Subsequent events have cleared up the matter of this last issue as to the alleged pendency of a petition in petitioner’s favor for compulsory registration of the land in question, as shown by proceedings held in the Rizal court of first instance and this Court as hereinafter recounted.

A motion to reopen the cadastral proceeding 3 was filed under date of August 2, 1971 by petitioners as claimants, citing the passage on June 19, 1971 of Republic Act No. 6236 which extended the time limit (not to extend beyond December 31, 1976) for filing of applications for free patents and for judicial confirmation of imperfect and incomplete titles to public agricultural lands.

The court of first instance of Rizal, Branch I, presided by Judge Emilio V. Salas had denied such reopening of the proceedings as per its order dated August 20, 1971, "it appearing that the instant case was dismissed without prejudice in our order dated April 6, 1970, which order was affirmed by the Supreme Court in its resolution in G.R. No. L-32156 dated August 10, 1970, which became final and executory since September 1, 1970." 4

Petitioners-claimants’ motion for reconsideration, notwithstanding withdrawal of the opposition of respondent municipality of San Juan, Rizal, was denied in the Rizal court of first instance’s order dated November 16, 1971.

A special civil action for certiorari and mandamus was then filed on December 13, 1971 by petitioners-claimants and docketed as Case L-34438 of this Court. 5 Said action was dismissed for lack of merit per the Court’s resolution therein of December 16, 1971. Reconsideration was denied for lack of merit per the Court’s resolution of May 23, 1972, after the Court had received the comment of the therein respondent Metropolitan Waterworks and Sewerage System, (as successor-in-interest of Nawasa) asserting its ownership of the property since its survey in 1910 as conducted for the Metropolitan Water District (predecessor-in-interest of Nawasa) and approved by the Director of Lands. In its comment, said therein respondent MWSS further averred that within the property which had been declared for taxation purposes in the name of the old Metropolitan Water District (with a total area of 132,597 square meters, of which 14,138 square meters are used for public roads) 6 are "aqueducts and an underground reservoir", and that its predecessor-in-interest (Nawasa) had sold a portion (16,409 sq. meters) of the property to the Municipality of San Juan (on which are constructed the municipality’s elementary school, home economics building and gymnasium), leased a portion thereof (4,102 sq. meters) for the municipality’s public high school, and "leased some lots to those who have squatted on the said property." 50,000 square meters or five hectares of the property were likewise leased by the Nawasa to the Pinaglabanan Commemorative Commission (created by Executive Order No. 263 of the President of the Philippines dated August 15, 1957) 7 for a 99-year period from August 21, 1963 for the site of the national shrine to commemorate the "Battle of Pinaglabanan" on August 28 and 29, 1896 between the Katipunan revolutionaries and the Spanish garrison defending the gunpowder dump (called the "polvorin") in San Juan, Rizal.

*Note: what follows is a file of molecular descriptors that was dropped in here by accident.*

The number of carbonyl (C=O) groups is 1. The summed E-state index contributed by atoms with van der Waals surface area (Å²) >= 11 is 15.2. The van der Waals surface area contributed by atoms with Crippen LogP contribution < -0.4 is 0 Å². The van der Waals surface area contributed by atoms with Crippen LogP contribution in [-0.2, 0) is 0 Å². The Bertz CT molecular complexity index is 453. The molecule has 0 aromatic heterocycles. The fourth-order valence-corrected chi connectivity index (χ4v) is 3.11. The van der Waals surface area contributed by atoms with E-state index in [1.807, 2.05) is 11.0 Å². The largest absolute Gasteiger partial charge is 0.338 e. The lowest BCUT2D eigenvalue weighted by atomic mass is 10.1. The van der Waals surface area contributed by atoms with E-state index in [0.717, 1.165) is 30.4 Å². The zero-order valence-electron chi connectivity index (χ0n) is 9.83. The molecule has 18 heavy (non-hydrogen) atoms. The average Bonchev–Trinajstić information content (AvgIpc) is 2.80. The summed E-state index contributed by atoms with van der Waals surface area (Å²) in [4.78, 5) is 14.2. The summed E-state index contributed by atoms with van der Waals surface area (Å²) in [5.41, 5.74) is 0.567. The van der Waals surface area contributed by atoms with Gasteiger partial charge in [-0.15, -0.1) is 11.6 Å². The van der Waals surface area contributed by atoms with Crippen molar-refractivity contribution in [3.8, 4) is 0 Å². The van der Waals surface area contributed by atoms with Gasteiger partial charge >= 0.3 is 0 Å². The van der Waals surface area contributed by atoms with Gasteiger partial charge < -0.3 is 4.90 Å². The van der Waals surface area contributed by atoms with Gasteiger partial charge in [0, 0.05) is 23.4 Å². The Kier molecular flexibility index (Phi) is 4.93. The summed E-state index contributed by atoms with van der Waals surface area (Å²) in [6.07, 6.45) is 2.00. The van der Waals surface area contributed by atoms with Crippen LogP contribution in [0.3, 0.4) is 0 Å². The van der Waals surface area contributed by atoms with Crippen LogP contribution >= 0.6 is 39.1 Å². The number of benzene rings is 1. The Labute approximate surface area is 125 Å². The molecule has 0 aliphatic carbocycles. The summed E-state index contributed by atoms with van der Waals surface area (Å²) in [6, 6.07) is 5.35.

Final entry of the dismissal order of December 16, 1971 was made as of June 12, 1972. Hence, it is quite clear that as of now, there exist no proceedings, cadastral or otherwise, questioning the public character of the land and asserting petitioners’ alleged claims of ownership thereto.

On the main issue at bar, the Court is satisfied that by no means may respondent court be said to have exceeded its authority or gravely abused its discretion in issuing its questioned orders denying petitioners’ motion below for a writ of preliminary injunction allegedly "to maintain the status quo" and stay demolition and removal of their illegal constructions found to be public nuisances per se and serious hazards to public health, 8 by virtue of the following principal considerations:chanrob1es virtual 1aw library

1. As found in respondent court’s extended two-page order of February 9, 1970 9 and ten-page order of March 30, 1970 10 denying reconsideration, petitioners’ motions to maintain the alleged status quo were based on the same grounds already reiterated before and denied by then Judge (now appellate associate justice) Andres Reyes who was then presiding over respondent court in an order dated September 19, 1968, 11 which was upheld in a similar action for certiorari by the Court of Appeals in its decision of February 4, 1969. 12

2. In both said proceedings before Judge Reyes and the Court of Appeals, petitioners succeeded in obtaining restraining orders or preliminary writs of injunction to stay demolition, which were dissolved upon said court’s handing down their order or decision on the merits of the injunction petitions submitted by petitioners. With petitioners definitely having lost their bid to reopen the cadastral proceedings to pursue their alleged claims of ownership over the lands occupied by their constructions, supra, no further reason or justification exists to continue the stay order against the removal and demolition of their constructions.

3. As was well stated in then Judge Reyes’ order of September 19, 1968, petitioners failed after several hearings "to show that they have even a color of title to entitle them to exercise the right of possession to the premises in question. On the other hand, the land is admittedly public land and consequently the petitioners have no right to possession thereof . . ." 13